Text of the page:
Lots of Dots: Kusama, Baldessari, & Molly Hatch

For this class we focused on artists who use dots and circles in some form in their art. The artists we decided to focus on were Yayoi Kusama, John Baldessari, and Molly Hatch. This blog post will be about Yayoi Kusama but we will include the art activities for Baldessari and Hatch at the end as well!

Yayoi Kusama was born in Matsumoto, Japan in 1929. She started experimenting with painting dots and nets at the age of 10, using all sorts of mediums such as watercolors, pastels, and oil paints. She loved to create art, but her parents discouraged her and her mother tore up her drawings insisting instead that she learn etiquette so she could get married. Kusama had a dream as a child that she was in a field of flowers and the flowers talked to her. The tops of the flowers looked like dots that went on forever, and she felt like in this huge field she was self-obliterating’ or disappearing into the infinity of it. This experience influenced her to make her infinity and self-obliteration rooms. She uses mirrors and colors to make the rooms feel like they go on forever, and when you see your reflection in them it feels for a moment like you go on forever with them. You can watch a video walking through some of her infinity rooms here.

Yayoi Kusama, Infinity Mirrored Room — The Souls of Millions of Light Years Away, 2013

She also made what was called an Obliteration Room at the Tate Modern in 2012 in which the museum-goers took part in the art making process by placing colored stickers on the surfaces of furniture, walls, and floors of the gallery. You can watch a video about with video of the making of it here.

Kusama’s interactive Obliteration Room

Kusama persuaded her parents to let her go to art school and then in 1958 she moved to New York to be around the artists who were making the art she wanted to make. While living in New York she made watercolors called infinity nets, she did performance art walking through the streets in her full Japanese national costume, and she painted dots on dancers to protest the Vietnam War. In the 1970’s she returned to Japan but was having hallucinations and panic attacks and decided to admit herself into the psychiatric ward, where she has remained for 40 years. She still makes art every day — in fact, her popularity has grown enormously in the last decade. Her infinity rooms which used to have only a few visitors a day now sell out and have to have a time limit for guests to walk through them. Her popularity now feels, in part, making up for how little interest her work got in the 1960’s compared to her contemporary white male counterparts. Andy Warhol and Claes Oldenburg both eclipsed her in fame, but also got many ideas from her work: the repetition of Warhol’s screen prints and the soft sculptures of Oldenburg. As a Japanese woman she wasn’t recognized in the way these men were but now the link between their work and hers and her groundbreaking work with minimalism and pop art has given her the respect she deserved as an artist all along.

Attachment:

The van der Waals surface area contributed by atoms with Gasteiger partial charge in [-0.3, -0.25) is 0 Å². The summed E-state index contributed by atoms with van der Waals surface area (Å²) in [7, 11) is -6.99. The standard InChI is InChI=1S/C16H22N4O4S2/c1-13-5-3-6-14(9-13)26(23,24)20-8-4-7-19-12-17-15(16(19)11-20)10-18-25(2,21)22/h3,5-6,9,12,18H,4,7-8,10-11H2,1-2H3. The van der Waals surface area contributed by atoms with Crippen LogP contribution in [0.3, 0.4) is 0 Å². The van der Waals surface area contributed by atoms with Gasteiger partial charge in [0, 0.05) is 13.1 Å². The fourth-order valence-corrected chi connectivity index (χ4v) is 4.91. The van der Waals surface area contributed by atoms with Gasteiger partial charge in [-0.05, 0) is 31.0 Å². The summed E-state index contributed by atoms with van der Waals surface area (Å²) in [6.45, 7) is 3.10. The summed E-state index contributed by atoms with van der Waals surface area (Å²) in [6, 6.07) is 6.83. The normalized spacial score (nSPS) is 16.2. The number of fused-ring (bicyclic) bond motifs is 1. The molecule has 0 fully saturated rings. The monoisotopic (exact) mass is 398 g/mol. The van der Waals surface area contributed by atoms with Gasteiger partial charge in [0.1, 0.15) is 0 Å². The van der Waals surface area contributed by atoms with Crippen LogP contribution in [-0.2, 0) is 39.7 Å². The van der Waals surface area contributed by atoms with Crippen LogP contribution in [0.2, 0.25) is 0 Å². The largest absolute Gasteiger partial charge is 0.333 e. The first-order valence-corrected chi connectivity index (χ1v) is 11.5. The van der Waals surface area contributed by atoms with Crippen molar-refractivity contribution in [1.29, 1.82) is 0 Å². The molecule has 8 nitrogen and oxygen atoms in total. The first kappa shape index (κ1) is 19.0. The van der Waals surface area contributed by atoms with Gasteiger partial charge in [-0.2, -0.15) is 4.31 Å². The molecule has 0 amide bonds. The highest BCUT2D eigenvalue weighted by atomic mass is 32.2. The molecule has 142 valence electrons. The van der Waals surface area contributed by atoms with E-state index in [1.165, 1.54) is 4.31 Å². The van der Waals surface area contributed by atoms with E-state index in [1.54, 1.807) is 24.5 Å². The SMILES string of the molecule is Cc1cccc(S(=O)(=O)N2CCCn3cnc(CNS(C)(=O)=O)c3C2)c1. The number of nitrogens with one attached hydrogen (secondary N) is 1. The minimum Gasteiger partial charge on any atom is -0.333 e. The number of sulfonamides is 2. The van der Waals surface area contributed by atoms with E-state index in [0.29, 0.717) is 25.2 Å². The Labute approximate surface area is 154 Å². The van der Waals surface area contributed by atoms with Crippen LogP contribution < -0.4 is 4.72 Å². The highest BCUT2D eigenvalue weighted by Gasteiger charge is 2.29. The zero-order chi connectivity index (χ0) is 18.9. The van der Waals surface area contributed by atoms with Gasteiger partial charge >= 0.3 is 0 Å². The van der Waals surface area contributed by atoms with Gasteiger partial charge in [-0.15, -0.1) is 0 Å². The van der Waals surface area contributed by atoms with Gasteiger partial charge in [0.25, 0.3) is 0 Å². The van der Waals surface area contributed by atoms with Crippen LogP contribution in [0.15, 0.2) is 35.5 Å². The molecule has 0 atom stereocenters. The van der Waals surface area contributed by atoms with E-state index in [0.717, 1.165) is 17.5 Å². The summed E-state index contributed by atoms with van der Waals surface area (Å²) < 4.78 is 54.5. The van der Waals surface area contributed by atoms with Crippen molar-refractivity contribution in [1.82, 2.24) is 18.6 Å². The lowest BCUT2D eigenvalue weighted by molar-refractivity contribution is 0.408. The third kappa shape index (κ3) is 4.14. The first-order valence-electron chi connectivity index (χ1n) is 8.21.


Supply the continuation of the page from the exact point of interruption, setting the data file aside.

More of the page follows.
“Our earth is only one polka dot among a million stars in the cosmos. Polka dots are a way to infinity. When we obliterate nature and our bodies with polka dots, we become part of the unity of our environment.”

For our Kusama artwork we decided to make our own little obliteration room! We covered the walls of our paint room with a large piece of paper and used our fluorescent paints to get the full Kusama effect. We showed the kids some examples of her infinity and obliteration rooms and then just let them decorate the walls however they wanted as long as they were making dots.